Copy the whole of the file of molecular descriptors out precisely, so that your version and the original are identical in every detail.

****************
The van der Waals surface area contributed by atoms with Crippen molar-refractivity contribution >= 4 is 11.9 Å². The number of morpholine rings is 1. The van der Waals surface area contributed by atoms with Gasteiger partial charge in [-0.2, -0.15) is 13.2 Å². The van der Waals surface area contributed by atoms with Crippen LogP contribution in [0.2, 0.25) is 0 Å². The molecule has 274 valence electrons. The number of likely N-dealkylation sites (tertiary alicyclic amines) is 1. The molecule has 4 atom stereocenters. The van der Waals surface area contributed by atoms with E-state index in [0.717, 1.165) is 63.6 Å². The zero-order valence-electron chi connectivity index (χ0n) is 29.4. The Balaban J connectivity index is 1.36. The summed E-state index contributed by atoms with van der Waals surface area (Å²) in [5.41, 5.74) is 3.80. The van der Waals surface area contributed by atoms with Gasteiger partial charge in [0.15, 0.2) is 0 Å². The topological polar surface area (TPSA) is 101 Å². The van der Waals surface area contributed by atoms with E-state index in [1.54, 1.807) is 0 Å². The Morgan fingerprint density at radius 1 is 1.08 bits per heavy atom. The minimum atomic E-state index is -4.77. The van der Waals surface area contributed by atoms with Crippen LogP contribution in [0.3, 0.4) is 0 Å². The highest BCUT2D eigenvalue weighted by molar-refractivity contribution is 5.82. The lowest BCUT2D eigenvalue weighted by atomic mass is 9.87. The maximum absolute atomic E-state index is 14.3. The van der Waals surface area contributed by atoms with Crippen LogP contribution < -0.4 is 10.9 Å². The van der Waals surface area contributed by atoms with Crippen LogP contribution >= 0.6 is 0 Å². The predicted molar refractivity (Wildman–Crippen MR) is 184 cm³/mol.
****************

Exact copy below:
The van der Waals surface area contributed by atoms with Crippen molar-refractivity contribution >= 4 is 11.9 Å². The number of morpholine rings is 1. The van der Waals surface area contributed by atoms with Gasteiger partial charge in [-0.2, -0.15) is 13.2 Å². The van der Waals surface area contributed by atoms with Crippen LogP contribution in [0.2, 0.25) is 0 Å². The molecule has 274 valence electrons. The number of likely N-dealkylation sites (tertiary alicyclic amines) is 1. The molecule has 4 atom stereocenters. The van der Waals surface area contributed by atoms with E-state index in [0.717, 1.165) is 63.6 Å². The zero-order valence-electron chi connectivity index (χ0n) is 29.4. The Balaban J connectivity index is 1.36. The summed E-state index contributed by atoms with van der Waals surface area (Å²) in [5.41, 5.74) is 3.80. The van der Waals surface area contributed by atoms with Gasteiger partial charge in [0.15, 0.2) is 0 Å². The topological polar surface area (TPSA) is 101 Å². The van der Waals surface area contributed by atoms with E-state index in [1.54, 1.807) is 0 Å². The Morgan fingerprint density at radius 1 is 1.08 bits per heavy atom. The minimum atomic E-state index is -4.77. The van der Waals surface area contributed by atoms with Crippen LogP contribution in [0.3, 0.4) is 0 Å². The highest BCUT2D eigenvalue weighted by molar-refractivity contribution is 5.82. The lowest BCUT2D eigenvalue weighted by atomic mass is 9.87. The maximum absolute atomic E-state index is 14.3. The van der Waals surface area contributed by atoms with Crippen LogP contribution < -0.4 is 10.9 Å². The van der Waals surface area contributed by atoms with Crippen LogP contribution >= 0.6 is 0 Å². The predicted molar refractivity (Wildman–Crippen MR) is 184 cm³/mol.